Only days after he announced a secessionist movement in Cambodia's eastern provinces, the wayward son of Prince Norodom Sihanouk was reunited Thursday with his father and promised his secessionist campaign was over.
"This audience marks the official end of the "secessionist' movement in certain provinces of Cambodia," the royal palace said in a statement after the meeting between Prince Sihanouk, Cambodia's head of state, and the son, Prince Norodom Chakrapong.
Chakrapong, promised amnesty by his father, had returned to Phnom Penh on Wednesday from Vietnam, where he had fled earlier in the week.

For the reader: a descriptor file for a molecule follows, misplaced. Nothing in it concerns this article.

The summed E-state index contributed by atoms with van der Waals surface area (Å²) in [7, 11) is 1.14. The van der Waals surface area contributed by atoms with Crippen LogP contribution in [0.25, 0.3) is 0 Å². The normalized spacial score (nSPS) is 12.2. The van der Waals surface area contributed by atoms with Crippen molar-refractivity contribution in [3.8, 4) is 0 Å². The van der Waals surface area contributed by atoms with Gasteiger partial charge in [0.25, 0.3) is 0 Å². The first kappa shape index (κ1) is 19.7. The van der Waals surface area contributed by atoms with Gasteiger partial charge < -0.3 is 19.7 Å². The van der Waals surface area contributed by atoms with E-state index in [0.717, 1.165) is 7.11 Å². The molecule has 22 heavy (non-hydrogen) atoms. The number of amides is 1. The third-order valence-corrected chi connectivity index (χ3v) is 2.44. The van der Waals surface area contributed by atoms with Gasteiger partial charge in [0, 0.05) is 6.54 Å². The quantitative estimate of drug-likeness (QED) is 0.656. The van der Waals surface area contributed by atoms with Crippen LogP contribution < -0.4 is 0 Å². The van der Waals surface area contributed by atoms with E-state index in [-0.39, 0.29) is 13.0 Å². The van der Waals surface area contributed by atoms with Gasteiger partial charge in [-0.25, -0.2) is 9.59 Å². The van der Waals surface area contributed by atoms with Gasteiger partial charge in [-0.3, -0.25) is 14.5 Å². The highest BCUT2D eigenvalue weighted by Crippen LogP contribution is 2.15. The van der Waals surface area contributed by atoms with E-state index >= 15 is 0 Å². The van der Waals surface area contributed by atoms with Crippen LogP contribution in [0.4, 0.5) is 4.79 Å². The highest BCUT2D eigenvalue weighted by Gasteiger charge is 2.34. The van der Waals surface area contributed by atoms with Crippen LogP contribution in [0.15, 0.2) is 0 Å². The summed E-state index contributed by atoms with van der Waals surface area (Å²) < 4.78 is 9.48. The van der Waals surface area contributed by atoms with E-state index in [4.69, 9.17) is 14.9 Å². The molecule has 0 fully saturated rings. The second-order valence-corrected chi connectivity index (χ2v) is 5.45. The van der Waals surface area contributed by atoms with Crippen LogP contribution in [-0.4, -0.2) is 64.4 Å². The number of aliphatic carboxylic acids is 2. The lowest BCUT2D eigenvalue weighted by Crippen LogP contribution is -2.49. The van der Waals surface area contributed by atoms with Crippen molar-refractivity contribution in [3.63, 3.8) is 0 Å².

Last week Chakrapong announced he was forming an "autonomous zone" in seven eastern Cambodian provinces to protest the outcome of the internationally supervised elections last month.
Chakrapong was a deputy prime minister in the current Vietnamese-installed government, which lost the election to the royalist opposition party led by his estranged half-brother, Prince Norodom Ranariddh.
While the secessionist movement did not appear to have popular support, Chakrapong aligned himself with military leaders in the provinces and suggested he was ready to hold on to the autonomous zone together with force.